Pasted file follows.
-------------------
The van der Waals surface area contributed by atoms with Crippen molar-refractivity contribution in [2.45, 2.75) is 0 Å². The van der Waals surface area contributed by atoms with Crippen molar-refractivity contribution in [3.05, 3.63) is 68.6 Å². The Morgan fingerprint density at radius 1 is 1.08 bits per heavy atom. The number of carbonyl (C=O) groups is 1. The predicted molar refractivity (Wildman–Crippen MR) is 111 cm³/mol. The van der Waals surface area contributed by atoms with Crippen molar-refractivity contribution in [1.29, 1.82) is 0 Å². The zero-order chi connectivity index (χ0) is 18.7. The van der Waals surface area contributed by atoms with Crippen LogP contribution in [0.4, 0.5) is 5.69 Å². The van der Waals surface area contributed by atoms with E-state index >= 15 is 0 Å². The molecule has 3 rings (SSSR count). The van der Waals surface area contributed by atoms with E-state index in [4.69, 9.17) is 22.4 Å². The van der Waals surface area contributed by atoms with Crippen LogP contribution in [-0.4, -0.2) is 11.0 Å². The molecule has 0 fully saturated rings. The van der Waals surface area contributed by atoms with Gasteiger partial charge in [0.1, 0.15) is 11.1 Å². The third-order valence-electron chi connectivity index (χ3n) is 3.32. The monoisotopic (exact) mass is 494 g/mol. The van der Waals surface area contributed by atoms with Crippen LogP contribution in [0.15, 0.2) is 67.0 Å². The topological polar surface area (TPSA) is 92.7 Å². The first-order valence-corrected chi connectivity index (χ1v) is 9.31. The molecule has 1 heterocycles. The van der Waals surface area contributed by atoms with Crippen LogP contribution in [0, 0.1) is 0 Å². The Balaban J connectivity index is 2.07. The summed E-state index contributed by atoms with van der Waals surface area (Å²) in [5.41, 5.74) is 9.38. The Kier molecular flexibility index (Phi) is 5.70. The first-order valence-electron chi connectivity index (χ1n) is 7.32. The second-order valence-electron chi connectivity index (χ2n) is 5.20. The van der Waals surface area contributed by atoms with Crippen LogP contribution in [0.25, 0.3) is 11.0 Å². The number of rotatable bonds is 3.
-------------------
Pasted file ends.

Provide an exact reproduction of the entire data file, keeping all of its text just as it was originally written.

The van der Waals surface area contributed by atoms with Crippen molar-refractivity contribution in [2.45, 2.75) is 0 Å². The van der Waals surface area contributed by atoms with Crippen molar-refractivity contribution in [3.05, 3.63) is 68.6 Å². The Morgan fingerprint density at radius 1 is 1.08 bits per heavy atom. The number of carbonyl (C=O) groups is 1. The predicted molar refractivity (Wildman–Crippen MR) is 111 cm³/mol. The van der Waals surface area contributed by atoms with Crippen molar-refractivity contribution in [1.29, 1.82) is 0 Å². The zero-order chi connectivity index (χ0) is 18.7. The van der Waals surface area contributed by atoms with Crippen LogP contribution in [0.4, 0.5) is 5.69 Å². The van der Waals surface area contributed by atoms with E-state index >= 15 is 0 Å². The molecule has 3 rings (SSSR count). The van der Waals surface area contributed by atoms with E-state index in [4.69, 9.17) is 22.4 Å². The van der Waals surface area contributed by atoms with Crippen LogP contribution in [-0.4, -0.2) is 11.0 Å². The molecule has 0 fully saturated rings. The van der Waals surface area contributed by atoms with Gasteiger partial charge in [0.1, 0.15) is 11.1 Å². The third-order valence-electron chi connectivity index (χ3n) is 3.32. The monoisotopic (exact) mass is 494 g/mol. The van der Waals surface area contributed by atoms with Crippen LogP contribution in [0.15, 0.2) is 67.0 Å². The topological polar surface area (TPSA) is 92.7 Å². The first-order valence-corrected chi connectivity index (χ1v) is 9.31. The molecule has 1 heterocycles. The van der Waals surface area contributed by atoms with Crippen LogP contribution in [0, 0.1) is 0 Å². The Balaban J connectivity index is 2.07. The summed E-state index contributed by atoms with van der Waals surface area (Å²) in [5.41, 5.74) is 9.38. The Kier molecular flexibility index (Phi) is 5.70. The first-order valence-electron chi connectivity index (χ1n) is 7.32. The second-order valence-electron chi connectivity index (χ2n) is 5.20. The van der Waals surface area contributed by atoms with Crippen LogP contribution in [0.25, 0.3) is 11.0 Å². The number of rotatable bonds is 3.